This is the first of a series of planned articles written by Ollie Eskriett, the newest member of our creative team. Ollie has just graduated from Plymouth University with a degree in Graphic Communication. In this blog, he will be shedding some light on his experiences of working here at Toucan, and how this differs from his student days at Plymouth.
It is the start of my fourth week at Toucan Design and I have already learnt a lot about how the industry works. Work is a lot different compared to that of uni - tighter deadlines, quicker turnarounds and multiple project running at the same time are the main differences. One of the nicer things is having personal time back in the evenings and on the weekends. It's only until now that I realise that having this time to yourself allows you to go to work with a fresh mind and a certain level of energy.
On Monday I worked on 'The Big Wave' as we are calling it, part of a project we are doing for a school in Plymouth, my job on this occasion is to illustrate a wave that shall be scaled up to about 20ft high and applied to a large two-storey atrium in the science and technology area of the school. This is a really exciting project for me as I have been given a lot of creative control on the look and feel, and it's not everyday you get to illustrate a 20ft wave (complete with giant jellyfish!)! The morning consisted of me drawing some mock ups by hand. I then scanned them in and spent the afternoon inking them up in Photoshop using a tablet.
I also worked on a few smaller tasks such as a few flyers and posters, these are not the most creative tasks to do, but it is really good practice for your typesetting skills, your grammar and your ability to look at the finer detail and keep to brand guidelines. I had a few minor mistakes that were spotted by Josh and were corrected. It's valuable to get a second pair of eyes on the work that you do, as you can miss things.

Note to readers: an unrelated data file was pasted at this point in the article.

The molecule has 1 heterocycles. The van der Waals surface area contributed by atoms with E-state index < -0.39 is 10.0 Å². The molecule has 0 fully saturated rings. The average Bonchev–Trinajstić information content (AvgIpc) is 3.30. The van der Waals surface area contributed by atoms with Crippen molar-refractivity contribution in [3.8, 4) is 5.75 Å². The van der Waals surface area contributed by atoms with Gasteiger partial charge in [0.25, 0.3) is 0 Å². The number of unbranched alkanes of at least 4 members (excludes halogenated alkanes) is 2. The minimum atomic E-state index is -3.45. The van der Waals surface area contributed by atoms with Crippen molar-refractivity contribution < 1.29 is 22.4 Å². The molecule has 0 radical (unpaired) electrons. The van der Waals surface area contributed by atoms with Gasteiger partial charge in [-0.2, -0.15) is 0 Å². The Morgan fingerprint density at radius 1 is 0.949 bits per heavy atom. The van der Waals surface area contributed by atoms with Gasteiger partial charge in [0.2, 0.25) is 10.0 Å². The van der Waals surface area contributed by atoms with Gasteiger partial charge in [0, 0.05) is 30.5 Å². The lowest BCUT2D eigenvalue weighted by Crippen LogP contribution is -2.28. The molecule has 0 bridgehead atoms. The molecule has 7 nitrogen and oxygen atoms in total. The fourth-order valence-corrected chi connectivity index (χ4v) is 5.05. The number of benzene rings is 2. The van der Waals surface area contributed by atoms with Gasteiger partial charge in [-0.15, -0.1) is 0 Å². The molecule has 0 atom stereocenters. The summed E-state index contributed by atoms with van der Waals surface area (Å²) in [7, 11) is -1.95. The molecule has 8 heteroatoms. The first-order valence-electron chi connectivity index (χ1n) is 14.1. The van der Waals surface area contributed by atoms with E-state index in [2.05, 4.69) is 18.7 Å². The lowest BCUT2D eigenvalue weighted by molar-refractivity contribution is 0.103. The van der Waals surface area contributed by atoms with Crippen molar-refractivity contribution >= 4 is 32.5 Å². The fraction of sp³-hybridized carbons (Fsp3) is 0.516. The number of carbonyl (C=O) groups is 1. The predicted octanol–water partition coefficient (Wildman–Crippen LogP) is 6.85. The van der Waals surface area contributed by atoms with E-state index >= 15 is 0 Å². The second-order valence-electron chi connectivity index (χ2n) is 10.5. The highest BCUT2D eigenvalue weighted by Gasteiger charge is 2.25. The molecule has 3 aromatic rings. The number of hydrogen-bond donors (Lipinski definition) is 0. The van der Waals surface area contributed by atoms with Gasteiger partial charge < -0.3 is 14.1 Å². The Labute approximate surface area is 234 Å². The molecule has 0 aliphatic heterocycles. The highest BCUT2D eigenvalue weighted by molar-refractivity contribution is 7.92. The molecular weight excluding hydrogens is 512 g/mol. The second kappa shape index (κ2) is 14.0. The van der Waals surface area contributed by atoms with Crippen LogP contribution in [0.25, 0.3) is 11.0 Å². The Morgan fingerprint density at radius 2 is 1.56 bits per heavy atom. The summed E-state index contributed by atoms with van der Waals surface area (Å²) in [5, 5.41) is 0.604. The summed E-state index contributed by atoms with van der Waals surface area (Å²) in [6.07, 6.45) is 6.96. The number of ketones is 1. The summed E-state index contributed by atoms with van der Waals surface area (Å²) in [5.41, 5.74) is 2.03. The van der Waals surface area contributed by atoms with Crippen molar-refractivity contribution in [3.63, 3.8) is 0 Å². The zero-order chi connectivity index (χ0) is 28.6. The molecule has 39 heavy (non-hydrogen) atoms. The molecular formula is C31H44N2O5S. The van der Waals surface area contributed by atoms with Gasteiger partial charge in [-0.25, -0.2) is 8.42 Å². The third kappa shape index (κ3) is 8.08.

On Tuesday I carried on working on the wave, a whole days work was dedicated to it, with a few bit and pieces coming in that required amendments.
So far during my time here I have learned much about how a project is turned around in the real world. As a student, little was talked about life in a working professional studio, other than "well in the industry you will only have a few days to get a project completed" and that was about as far as it went. This is true by the way!
Wednesday, I worked on several small projects and carried on illustrating the big wave. The smaller projects were amendments to jobs that I have previously worked on and consisted of changing a few images and some grammatical errors.
On both Thursday and Friday I was busily working on the wave. Underneath the wave will be scientific information that shall engage children to learn about the forces and motions within the sea. One of my favourite things about Design is the research stage. I get to research into some really interesting avenues and learn about all sorts of subject matter. For this I had to gather educational material that would be engaging for an 11 year old as well as a 16 year old. After I gathered the research I set about trying to make it engaging for the pupils to look at.
Every couple of days the creative team have a catch up meeting to see how well we are doing with the projects. This gives us a chance to discuss each other’s work and to make sure we are sticking to time and budget. These meetings are similar to critiques you would get at uni and are great for getting advice and feedback about the work you are doing.
I'm loving the variety of work that I'm being asked to do - bring on next week...